“Education is fundamental to the success of this sector,” says Thomas Conlon, academic director for the MSc Aviation Finance at UCD’s Smurfit Graduate Business School.
“We have a lot of businesses coming to Ireland for tax reasons but in aviation while it is about double-tax treaties, the other side of it is the people. Ireland has the skilled resources that the aviation sector needs. I really think they cannot get these people elsewhere.”
Singapore and Hong Kong are trying “to scale their flight paths to catch up,” says Conlon, “but they are nowhere near where we are in relation to aviation finance. We have had a head start. It’s why we have such significant demand for our masters degree from Asia, India, the US and Canada. People are coming to Ireland to undertake this course.”
Its programme is the only MSc Aviation Finance degree in Europe. The only other place in the world where students can find a degree like it is Embry-Riddle Aeronautical University in Daytona Beach, Florida.
The course was set up in response to demand from a growing sector for a strong skills pipeline, particularly at leadership level. “The industry came to us and asked us to set up the masters programme because they needed a stream of new people to lead the industry into the future,” says Conlon.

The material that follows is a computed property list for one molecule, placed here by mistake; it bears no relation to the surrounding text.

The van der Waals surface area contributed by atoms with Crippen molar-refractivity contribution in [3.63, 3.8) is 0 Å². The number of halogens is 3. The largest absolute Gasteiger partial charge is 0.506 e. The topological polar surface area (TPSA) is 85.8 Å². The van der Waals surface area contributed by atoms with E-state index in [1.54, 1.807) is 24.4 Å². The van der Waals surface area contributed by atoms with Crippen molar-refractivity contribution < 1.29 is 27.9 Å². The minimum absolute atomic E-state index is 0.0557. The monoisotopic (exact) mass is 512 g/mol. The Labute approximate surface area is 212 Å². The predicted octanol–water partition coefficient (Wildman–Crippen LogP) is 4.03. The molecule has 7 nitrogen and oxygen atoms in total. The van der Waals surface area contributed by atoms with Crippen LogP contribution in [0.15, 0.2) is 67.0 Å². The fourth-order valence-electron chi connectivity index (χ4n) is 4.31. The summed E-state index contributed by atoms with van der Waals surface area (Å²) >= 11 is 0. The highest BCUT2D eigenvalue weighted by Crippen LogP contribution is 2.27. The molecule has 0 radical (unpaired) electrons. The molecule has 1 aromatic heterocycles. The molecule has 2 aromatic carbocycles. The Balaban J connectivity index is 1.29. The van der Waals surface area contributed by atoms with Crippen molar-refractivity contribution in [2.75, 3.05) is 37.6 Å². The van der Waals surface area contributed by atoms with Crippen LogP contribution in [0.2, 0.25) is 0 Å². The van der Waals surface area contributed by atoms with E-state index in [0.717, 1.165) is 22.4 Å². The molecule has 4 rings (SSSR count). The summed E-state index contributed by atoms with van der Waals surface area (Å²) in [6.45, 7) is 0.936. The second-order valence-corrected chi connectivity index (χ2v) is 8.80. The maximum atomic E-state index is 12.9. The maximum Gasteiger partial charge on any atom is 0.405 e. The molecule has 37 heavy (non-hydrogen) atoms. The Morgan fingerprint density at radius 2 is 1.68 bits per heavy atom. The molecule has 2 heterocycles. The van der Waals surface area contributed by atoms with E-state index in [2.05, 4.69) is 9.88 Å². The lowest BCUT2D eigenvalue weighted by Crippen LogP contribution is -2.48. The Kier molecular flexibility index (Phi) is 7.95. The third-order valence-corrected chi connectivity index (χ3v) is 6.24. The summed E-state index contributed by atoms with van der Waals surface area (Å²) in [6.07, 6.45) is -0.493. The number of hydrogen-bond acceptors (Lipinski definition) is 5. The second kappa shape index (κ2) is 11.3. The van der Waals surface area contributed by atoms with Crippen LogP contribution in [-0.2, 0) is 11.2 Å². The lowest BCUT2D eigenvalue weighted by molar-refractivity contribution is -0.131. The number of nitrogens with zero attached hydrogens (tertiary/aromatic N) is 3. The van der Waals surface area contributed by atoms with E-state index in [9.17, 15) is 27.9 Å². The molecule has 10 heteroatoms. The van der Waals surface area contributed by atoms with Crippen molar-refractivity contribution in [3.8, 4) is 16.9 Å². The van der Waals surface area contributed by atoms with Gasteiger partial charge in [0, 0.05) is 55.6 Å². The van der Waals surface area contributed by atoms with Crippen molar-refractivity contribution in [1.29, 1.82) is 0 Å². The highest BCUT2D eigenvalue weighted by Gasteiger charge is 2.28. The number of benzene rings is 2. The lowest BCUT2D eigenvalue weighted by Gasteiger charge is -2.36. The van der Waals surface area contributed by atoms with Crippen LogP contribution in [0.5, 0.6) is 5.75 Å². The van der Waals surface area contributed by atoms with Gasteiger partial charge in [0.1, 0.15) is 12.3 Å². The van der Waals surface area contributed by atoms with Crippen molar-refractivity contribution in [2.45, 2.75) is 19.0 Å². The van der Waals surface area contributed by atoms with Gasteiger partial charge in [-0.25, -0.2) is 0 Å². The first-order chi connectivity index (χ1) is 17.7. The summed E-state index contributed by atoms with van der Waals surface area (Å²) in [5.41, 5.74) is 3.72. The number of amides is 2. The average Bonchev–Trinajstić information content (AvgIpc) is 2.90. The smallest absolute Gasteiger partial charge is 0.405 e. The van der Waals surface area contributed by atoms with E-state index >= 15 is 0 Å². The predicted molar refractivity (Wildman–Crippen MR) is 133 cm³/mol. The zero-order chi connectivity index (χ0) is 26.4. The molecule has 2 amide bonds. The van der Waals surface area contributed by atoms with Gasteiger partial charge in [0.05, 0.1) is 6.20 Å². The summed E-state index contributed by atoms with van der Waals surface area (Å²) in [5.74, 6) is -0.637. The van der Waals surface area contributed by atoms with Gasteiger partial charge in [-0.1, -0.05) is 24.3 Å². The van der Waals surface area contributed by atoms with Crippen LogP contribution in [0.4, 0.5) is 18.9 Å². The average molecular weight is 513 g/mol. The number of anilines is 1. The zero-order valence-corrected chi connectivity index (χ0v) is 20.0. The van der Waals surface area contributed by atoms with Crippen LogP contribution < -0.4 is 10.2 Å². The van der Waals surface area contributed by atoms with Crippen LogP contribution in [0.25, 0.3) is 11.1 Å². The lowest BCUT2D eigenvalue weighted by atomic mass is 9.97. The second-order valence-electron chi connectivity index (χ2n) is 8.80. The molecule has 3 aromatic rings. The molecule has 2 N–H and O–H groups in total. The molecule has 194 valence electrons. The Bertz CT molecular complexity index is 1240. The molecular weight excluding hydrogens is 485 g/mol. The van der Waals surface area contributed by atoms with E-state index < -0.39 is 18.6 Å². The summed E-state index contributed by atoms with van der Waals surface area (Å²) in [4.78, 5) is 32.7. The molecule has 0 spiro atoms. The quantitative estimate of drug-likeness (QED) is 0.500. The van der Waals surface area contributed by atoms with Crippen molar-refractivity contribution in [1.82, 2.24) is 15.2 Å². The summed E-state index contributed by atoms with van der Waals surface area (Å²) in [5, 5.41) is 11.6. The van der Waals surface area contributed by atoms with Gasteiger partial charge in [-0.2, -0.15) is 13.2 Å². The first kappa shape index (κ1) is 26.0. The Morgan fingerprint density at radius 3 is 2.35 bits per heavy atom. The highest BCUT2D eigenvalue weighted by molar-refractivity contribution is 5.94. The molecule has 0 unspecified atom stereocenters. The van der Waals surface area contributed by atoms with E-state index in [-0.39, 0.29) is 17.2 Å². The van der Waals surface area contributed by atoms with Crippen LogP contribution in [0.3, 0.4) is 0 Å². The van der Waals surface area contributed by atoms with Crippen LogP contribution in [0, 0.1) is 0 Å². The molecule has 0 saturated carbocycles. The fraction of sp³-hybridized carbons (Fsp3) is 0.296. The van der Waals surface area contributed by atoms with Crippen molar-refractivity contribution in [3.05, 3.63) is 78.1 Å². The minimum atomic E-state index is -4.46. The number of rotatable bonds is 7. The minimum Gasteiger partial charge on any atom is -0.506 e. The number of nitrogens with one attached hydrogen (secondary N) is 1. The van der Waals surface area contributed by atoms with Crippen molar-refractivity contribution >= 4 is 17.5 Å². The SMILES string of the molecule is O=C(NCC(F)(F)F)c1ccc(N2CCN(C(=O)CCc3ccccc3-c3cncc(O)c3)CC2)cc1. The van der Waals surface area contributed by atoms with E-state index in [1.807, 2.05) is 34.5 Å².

The programme accepts students from a variety of backgrounds, including graduates of commerce and engineering. It covers a specific range of aviation-related skills as well as modules on negotiations, law and economics.
Boeing predicts that $6.3 trillion of aircraft is going to be needed over the next 20 years. Of those, 50 per cent will be leased, and 60 per cent of those will be leased from Ireland
“Boeing predicts that $6.3 trillion of aircraft is going to be needed over the next 20 years. Of those, 50 per cent will be leased, and 60 per cent of those will be leased from Ireland,” says Conlon. “That’s why we are seeing huge growth in interest from candidates.”